Nice lineup (songs & players both). I've been looking for an album where he was the 'leader' so to speak. I've got a friend who is always talking about what a great guitar player he is, but you know, the music has to be right for me too. I'm also a Lightfoot fan, BTW. Back when I was a player, I mostly played folk music, and he was one of my idols. Plus, I'm always encouraged by any album that has songs written by 'Traditional'. I know you know what I mean... ;)

8)
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Offline Philoctetes

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Re: Bluegrass & Old Time Music
« Reply #83 on: May 14, 2020, 05:12:09 PM »
Otha Turner - Complete Original Recordings: https://www.youtube.com/watch?v=oAxmtRLOePk
"That wouldn't be believable. Well, not if you don't believe it" (Trick, 1999).

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Offline Old San Antone

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Re: Bluegrass & Old Time Music
« Reply #84 on: May 14, 2020, 06:35:26 PM »
Otha Turner - Complete Original Recordings: https://www.youtube.com/watch?v=oAxmtRLOePk

That is very cool, the fife and drum playing from Mississippi is a link to Africa.  This might be better for the Acoustic Blues thread, since it is part of the African American musical tradition of Mississippi.  I read that Othar Turner was the last person who knew this music and was able to pass it on to his granddaughter and protégé Shardé Thomas, before Turner died.  So maybe it will live on for another generation.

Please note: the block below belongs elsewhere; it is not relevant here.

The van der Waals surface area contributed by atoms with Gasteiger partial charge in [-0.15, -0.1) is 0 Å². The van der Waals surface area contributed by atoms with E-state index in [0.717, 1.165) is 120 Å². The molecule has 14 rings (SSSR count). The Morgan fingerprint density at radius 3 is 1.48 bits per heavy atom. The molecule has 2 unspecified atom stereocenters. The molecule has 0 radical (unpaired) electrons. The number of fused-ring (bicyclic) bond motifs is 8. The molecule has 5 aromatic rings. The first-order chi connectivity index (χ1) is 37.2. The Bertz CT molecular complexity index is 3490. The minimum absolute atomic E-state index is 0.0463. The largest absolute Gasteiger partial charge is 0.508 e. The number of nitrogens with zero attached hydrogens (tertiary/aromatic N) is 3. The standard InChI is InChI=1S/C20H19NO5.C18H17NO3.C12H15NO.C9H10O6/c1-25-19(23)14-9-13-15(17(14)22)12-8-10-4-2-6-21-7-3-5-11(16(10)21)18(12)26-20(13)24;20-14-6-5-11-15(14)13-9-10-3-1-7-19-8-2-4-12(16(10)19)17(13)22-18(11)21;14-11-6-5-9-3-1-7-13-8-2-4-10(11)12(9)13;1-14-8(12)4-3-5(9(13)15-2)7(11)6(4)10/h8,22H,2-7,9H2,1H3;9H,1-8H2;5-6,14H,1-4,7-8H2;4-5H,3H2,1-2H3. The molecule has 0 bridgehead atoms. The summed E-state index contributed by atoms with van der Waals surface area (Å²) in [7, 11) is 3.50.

Martin Scorsese produced a ten part documentary of the Blues and used some of Turner's drum/fife music in his movie The Gangs of New York.  Scorsese is a serious Blues fan.
« Last Edit: May 14, 2020, 06:41:06 PM by Old San Antone »

Offline Philoctetes

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Re: Bluegrass & Old Time Music
« Reply #85 on: May 14, 2020, 06:49:11 PM »
That is very cool, the fife and drum playing from Mississippi is a link to Africa.  This might be better for the Acoustic Blues thread, since it is part of the African American musical tradition of Mississippi.  I read that Othar Turner was the last person who knew this music and was able to pass it on to his granddaughter and protégé Shardé Thomas, before Turner died.  So maybe it will live on for another generation.

Martin Scorsese produced a ten part documentary of the Blues and used some of Turner's drum/fife music in his movie The Gangs of New York.  Scorsese is a serious Blues fan.

Whoops. I'll pay better attention next time, but, yes, he passed on the tradition, and his granddaughter is just as good, I feel.

I'll have a look at the doc. Thanks.
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Offline Old San Antone

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Re: Bluegrass & Old Time Music
« Reply #86 on: May 21, 2020, 07:27:36 AM »